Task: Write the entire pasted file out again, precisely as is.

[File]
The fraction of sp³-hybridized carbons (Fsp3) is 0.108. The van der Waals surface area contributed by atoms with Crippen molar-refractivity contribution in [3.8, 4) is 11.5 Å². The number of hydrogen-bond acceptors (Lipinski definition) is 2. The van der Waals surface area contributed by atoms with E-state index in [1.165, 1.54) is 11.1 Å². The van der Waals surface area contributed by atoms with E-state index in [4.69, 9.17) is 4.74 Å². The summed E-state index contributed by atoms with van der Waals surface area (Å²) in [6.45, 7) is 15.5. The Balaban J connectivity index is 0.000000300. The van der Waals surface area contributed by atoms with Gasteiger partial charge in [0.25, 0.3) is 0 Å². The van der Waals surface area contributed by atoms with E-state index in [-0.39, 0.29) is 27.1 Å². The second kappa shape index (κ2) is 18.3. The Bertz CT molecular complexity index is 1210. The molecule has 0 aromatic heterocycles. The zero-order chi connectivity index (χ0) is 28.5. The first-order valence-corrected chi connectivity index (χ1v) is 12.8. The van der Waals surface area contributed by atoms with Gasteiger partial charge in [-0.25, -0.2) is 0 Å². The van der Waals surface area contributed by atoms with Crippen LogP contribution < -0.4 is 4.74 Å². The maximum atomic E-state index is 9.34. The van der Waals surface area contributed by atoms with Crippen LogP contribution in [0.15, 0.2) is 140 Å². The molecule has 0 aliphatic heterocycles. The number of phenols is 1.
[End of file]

The fraction of sp³-hybridized carbons (Fsp3) is 0.108. The van der Waals surface area contributed by atoms with Crippen molar-refractivity contribution in [3.8, 4) is 11.5 Å². The number of hydrogen-bond acceptors (Lipinski definition) is 2. The van der Waals surface area contributed by atoms with E-state index in [1.165, 1.54) is 11.1 Å². The van der Waals surface area contributed by atoms with E-state index in [4.69, 9.17) is 4.74 Å². The summed E-state index contributed by atoms with van der Waals surface area (Å²) in [6.45, 7) is 15.5. The Balaban J connectivity index is 0.000000300. The van der Waals surface area contributed by atoms with Gasteiger partial charge in [0.25, 0.3) is 0 Å². The van der Waals surface area contributed by atoms with E-state index in [-0.39, 0.29) is 27.1 Å². The second kappa shape index (κ2) is 18.3. The Bertz CT molecular complexity index is 1210. The molecule has 0 aromatic heterocycles. The zero-order chi connectivity index (χ0) is 28.5. The first-order valence-corrected chi connectivity index (χ1v) is 12.8. The van der Waals surface area contributed by atoms with Gasteiger partial charge in [-0.25, -0.2) is 0 Å². The van der Waals surface area contributed by atoms with Crippen LogP contribution < -0.4 is 4.74 Å². The maximum atomic E-state index is 9.34. The van der Waals surface area contributed by atoms with Crippen LogP contribution in [0.15, 0.2) is 140 Å². The molecule has 0 aliphatic heterocycles. The number of phenols is 1.